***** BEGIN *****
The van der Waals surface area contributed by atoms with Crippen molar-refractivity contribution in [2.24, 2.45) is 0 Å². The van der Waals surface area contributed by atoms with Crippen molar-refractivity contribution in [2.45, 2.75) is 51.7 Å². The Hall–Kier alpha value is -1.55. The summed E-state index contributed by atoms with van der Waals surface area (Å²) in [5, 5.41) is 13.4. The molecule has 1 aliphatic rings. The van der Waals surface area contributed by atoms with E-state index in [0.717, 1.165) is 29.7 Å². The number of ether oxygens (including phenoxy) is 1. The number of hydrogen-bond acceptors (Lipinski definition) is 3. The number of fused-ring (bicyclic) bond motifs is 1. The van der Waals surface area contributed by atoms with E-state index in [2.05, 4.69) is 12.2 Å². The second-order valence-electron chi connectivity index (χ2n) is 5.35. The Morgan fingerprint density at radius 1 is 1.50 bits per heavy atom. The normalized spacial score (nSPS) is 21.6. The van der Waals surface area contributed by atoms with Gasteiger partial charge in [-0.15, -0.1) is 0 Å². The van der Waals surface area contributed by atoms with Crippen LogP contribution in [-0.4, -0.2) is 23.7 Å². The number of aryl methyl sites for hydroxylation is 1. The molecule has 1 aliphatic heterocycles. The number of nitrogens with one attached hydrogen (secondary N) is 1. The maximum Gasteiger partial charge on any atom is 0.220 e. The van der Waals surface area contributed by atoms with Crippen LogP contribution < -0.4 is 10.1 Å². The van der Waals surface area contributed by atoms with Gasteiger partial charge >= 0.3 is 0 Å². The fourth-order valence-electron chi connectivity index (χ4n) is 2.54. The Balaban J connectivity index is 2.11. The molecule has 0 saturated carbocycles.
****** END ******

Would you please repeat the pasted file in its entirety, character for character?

The van der Waals surface area contributed by atoms with Crippen molar-refractivity contribution in [2.24, 2.45) is 0 Å². The van der Waals surface area contributed by atoms with Crippen molar-refractivity contribution in [2.45, 2.75) is 51.7 Å². The Hall–Kier alpha value is -1.55. The summed E-state index contributed by atoms with van der Waals surface area (Å²) in [5, 5.41) is 13.4. The molecule has 1 aliphatic rings. The van der Waals surface area contributed by atoms with E-state index in [0.717, 1.165) is 29.7 Å². The number of ether oxygens (including phenoxy) is 1. The number of hydrogen-bond acceptors (Lipinski definition) is 3. The number of fused-ring (bicyclic) bond motifs is 1. The van der Waals surface area contributed by atoms with E-state index in [2.05, 4.69) is 12.2 Å². The second-order valence-electron chi connectivity index (χ2n) is 5.35. The Morgan fingerprint density at radius 1 is 1.50 bits per heavy atom. The normalized spacial score (nSPS) is 21.6. The van der Waals surface area contributed by atoms with Gasteiger partial charge in [-0.15, -0.1) is 0 Å². The van der Waals surface area contributed by atoms with Crippen LogP contribution in [-0.4, -0.2) is 23.7 Å². The number of aryl methyl sites for hydroxylation is 1. The molecule has 1 aliphatic heterocycles. The number of nitrogens with one attached hydrogen (secondary N) is 1. The maximum Gasteiger partial charge on any atom is 0.220 e. The van der Waals surface area contributed by atoms with Crippen LogP contribution < -0.4 is 10.1 Å². The van der Waals surface area contributed by atoms with Gasteiger partial charge >= 0.3 is 0 Å². The fourth-order valence-electron chi connectivity index (χ4n) is 2.54. The Balaban J connectivity index is 2.11. The molecule has 0 saturated carbocycles.